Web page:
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Tesseracts 9
edited by Nalo Hopkinson and Geoff Ryman
Edge, 391 pages

Tesseracts 9
Nalo Hopkinson
Nalo Hopkinson grew up in Jamaica, Trinidad, and Guyana, before moving with her family to Toronto in 1977. Her first novel, Brown Girl in the Ring (1998) won the Warner Aspect First Novel Contest, and the 1999 Locus Award for Best First Novel, and she won the 1998 John W. Campbell Award for Best New Writer.

Nalo Hopkinson Website
ISFDB Bibliography
SF Site Review: The Salt Roads
SF Site Review: Skin Folk
SF Site Review: Brown Girl In The Ring
SF Site Review:Whispers From the Cotton Tree Root: Caribbean Fabulist Fiction
SF Site Review: Midnight Robber
SF Site Review: Brown Girl in the Ring
Excerpt: Midnight Robber
Interview: Nalo Hopkinson

Geoff Ryman
Geoff Ryman is the author of several novels including The Unconquered Country (1984) which won both the British Science Fiction Association (BSFA) Award and the World Fantasy Award. The Child Garden (1989) won the Arthur C. Clarke Award and the John W Campbell Memorial Award (First Place). An extract of it, published in Interzone, also won a BSFA Award.

Geoff Ryman Website
ISFDB Bibliography
SF Site Review: Was

Past Feature Reviews
A review by Donna McMahon

Tesseracts 9 is the first anthology in the Tesseracts series that I've managed to read in its entirety. The previous Tesseracts I sampled (and maybe I was just unlucky in my selections) felt overburdened with ponderous, somber work that seemed to have been picked for literary 'respectability' rather than story-telling.

Tesseracts 9 seems different, and it may have something to do with the new trade paperback format which doesn't fit on my shelf as conveniently, but is much more reader-friendly than its tightly-bound little predecessors that kept trying to snap shut on my fingers or jump off my bedside table. (Unreasonable to be influenced by other than literary considerations? Well, hah! I'm a reviewer and I can be unreasonable!)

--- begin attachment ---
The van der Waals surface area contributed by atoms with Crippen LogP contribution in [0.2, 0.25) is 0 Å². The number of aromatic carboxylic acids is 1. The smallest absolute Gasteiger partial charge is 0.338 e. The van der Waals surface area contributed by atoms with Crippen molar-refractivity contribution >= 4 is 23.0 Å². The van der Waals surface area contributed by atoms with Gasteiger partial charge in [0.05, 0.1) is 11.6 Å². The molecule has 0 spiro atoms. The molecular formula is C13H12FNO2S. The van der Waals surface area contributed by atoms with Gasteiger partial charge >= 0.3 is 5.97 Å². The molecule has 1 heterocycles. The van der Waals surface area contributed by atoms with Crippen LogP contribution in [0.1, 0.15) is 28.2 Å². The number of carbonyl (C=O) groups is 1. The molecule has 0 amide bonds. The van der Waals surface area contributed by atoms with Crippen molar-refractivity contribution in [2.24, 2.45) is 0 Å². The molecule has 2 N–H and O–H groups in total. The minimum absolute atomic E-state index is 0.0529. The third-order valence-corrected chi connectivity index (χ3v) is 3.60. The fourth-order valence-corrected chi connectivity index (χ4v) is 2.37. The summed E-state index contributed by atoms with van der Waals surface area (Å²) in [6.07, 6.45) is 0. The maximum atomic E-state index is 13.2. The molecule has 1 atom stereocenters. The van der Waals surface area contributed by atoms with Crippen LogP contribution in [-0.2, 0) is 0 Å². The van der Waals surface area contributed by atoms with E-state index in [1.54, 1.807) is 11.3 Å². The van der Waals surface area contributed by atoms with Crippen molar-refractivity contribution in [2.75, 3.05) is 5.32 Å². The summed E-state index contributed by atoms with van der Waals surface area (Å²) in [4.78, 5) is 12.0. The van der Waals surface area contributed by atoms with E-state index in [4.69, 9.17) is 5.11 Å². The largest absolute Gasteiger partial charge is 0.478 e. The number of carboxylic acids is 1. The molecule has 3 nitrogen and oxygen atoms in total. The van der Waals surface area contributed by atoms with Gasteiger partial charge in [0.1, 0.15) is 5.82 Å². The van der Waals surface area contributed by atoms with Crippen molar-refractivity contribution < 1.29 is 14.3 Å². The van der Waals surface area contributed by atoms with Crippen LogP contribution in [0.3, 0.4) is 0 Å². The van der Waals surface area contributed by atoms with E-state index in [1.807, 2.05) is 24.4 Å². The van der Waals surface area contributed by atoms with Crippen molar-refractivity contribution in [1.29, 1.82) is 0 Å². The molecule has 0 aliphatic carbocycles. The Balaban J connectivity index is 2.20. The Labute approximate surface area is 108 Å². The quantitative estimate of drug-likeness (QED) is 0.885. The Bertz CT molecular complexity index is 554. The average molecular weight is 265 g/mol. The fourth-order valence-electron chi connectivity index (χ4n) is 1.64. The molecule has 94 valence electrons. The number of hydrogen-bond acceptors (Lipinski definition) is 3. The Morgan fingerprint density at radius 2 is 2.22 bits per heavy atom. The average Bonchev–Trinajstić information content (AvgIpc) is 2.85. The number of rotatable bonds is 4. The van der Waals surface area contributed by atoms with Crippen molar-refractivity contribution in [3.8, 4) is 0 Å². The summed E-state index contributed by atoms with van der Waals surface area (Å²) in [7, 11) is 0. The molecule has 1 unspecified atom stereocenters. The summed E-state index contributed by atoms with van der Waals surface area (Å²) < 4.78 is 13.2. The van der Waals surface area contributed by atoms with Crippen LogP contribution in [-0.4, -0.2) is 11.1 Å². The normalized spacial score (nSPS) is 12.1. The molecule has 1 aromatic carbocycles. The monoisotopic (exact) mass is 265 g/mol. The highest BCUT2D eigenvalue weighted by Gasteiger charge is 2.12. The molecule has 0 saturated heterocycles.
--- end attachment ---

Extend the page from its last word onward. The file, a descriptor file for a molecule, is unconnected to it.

If I had to pick something that many of these stories had in common, it would be that the vast majority are strongly emotional narratives, rather than aloof exercises of the intellect. This may partly reflect the heavy Fantasy content. Only a few stories, such as "Mayfly" by Peter Watts and Derryl Murphy, could really be characterized as SF.

Still, there's a wide range of material here, from absurdist humour (such as Jerome Stueart's "Lemmings in the Third Year" and Candas Jane Dorsey's "Mom and Mother Teresa") through poetry, vampires and time travel.

Although filled out by some long stories, this collection contains many extremely effective short pieces. Two worthy of particular mention are "Newbie Wrangler" by Timothy J. Anderson (involving desert urchins and a peacekeeping mission) and "The Singing" by Dan Rubin (about an old Inuk woman). I can't say much about either without including spoilers, except to note that they both cover a great deal of emotional territory in a very few pages.

And one reason for that is that both stories revolve around death. In fact, death is a theme in this anthology, lending many stories weight without necessarily making them pessimistic or depressing.

Since Nalo Hopkinson and Geoff Ryman didn't bother wrestling with issues of Canadian theme or identity (thank you!) and instead just got on with collecting good writing by Canadian authors, there is a wide range of well-realized settings in this volume also. For instance, "Before the Altar on the Feast for All Souls" by Marg Gilks takes place in a vividly drawn Mexican village, and "Principles of Animal Eugenics" by the versatile Yves Menard, uses an imaginary setting equally well -- a sort of Stalinist Island of Dr. Moreau.

My favourite for its textured background was Nancy Kilpatrick's "Our Lady of the Snows," about an old woman whose life is changed by a mysterious plaster Madonna. Kilpatrick's description of being poor in a Montreal winter just about makes you smell the socks steaming on the radiators in the dingy welfare tenements.

Time travel aficionados are likely to enjoy "See Kathryn Run," a complex tale of science, intrigue and murder in multiple dimensions by Elisabeth Vonarburg. I was also impressed by Steve Stanton's "Writing on the Wall" -- in which good characterization carries an otherwise simple tale of a mathematician determined to prove the possibility of time travel.

Finally, I must mention "Mirrors," by Rene Beaulieu, a sentimental tale of two survivors from a crashed colony ship, trying to live twenty-five years until the next ship arrives. A little melodramatic, perhaps, but I certainly couldn't put it down.

In summary, this is what I think a Tesseracts collection ought to be -- a showcase for good Canadian writing, containing a widely varied selection of compelling stories. There should be something here for everyone.

Copyright © 2005 Donna McMahon

Donna McMahon discovered science fiction in high school and fandom in 1977, and never recovered. Dance of Knives, her first novel, was published by Tor in May, 2001, and her book reviews won an Aurora Award the same month. She likes to review books first as a reader (Was this a Good Read? Did I get my money's worth?) and second as a writer (What makes this book succeed/fail as a genre novel?). You can visit her website at

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